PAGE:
In such circumstances, the owner of the debt or the true owner of the note would be able to file a claim against the maker and the buyer of the note, explaining how the possession of the note was lost and pleading (and proving) ownership of the debt.

NOTE THAT THERE IS A DEEPER ISSUE PRESENT. But it probably won’t get you any traction despite the clear basis in law and fact. Freddie Mac may or may not have actually made a purchase of the subject loan. If they didn’t then asserting them as the owner of the note might be OK for pleading, but the case ought to fail at trial — if the homeowner denies that they are the owner of the note.  

If it paid in money, then to whom was payment sent? This is different than who claimed ownership of the note and mortgage. More often than not the money trail is NOT the same as the paper trail.

Note that many transactions occurred in which the “Mortgage Loan Schedule” was incomplete or nonexistent at the time of the purported sale. The identity of the seller in such purported transactions is also obscured by clever wording.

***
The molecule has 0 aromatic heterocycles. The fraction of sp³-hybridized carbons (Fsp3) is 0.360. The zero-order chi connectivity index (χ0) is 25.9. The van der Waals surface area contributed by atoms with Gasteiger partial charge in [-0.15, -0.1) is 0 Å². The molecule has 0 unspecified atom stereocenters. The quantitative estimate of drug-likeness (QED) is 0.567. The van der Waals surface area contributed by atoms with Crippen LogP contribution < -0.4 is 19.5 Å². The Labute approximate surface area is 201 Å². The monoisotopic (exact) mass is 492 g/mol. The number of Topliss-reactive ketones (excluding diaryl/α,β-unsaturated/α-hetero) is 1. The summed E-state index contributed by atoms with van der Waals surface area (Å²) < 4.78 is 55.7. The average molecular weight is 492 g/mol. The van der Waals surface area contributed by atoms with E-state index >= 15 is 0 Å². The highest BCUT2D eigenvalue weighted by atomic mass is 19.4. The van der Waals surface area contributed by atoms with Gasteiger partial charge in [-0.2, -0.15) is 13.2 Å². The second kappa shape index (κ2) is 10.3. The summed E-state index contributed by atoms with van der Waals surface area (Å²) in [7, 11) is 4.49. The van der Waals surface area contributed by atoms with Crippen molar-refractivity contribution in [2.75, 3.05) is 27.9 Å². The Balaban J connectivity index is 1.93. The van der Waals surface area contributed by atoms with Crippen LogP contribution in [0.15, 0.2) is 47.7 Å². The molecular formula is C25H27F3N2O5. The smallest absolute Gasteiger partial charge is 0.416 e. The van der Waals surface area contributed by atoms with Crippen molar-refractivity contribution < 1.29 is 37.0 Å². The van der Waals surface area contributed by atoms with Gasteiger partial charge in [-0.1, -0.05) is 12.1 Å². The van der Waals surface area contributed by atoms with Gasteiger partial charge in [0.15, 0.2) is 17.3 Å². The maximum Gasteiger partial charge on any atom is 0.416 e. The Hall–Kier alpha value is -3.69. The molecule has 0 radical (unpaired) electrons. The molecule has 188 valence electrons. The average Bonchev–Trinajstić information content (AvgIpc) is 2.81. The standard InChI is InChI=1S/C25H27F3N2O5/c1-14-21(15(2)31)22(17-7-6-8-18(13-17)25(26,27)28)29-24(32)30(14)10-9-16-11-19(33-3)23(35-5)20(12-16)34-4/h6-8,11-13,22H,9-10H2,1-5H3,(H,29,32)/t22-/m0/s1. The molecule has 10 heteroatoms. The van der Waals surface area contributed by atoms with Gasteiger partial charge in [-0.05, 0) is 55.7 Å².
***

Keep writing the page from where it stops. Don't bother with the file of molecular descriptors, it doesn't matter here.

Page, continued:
If they paid using RMBS certificates, then things get more interesting. Because the RMBS certificates were in all probability worthless. Hence there would a failure of consideration and Freddie Mac could not claim to be a purchaser for value. The vast majority of RMBS were sold under the false pretense that they were “backed” my residential mortgages. The issuer of the certificates is asserted to be a named trust. But if the trust never came into ownership of the alleged mortgage loans, then the RMBS certificates were backed by nothing at all.

Not to draw too fine a point here, it is still possible that Freddie could be considered a purchaser for value even if the RMBS certificates appeared to be worthless. That is because in the  shadow banking marketplace, such certificates and the synthetic derivatives deriving their purported value from the purported value of the certificates nevertheless take on a life of their own. Even if they have no fundamental value they may well have a trading value that far exceeds anything that is fundamental to the certificates (i.e.m, zero).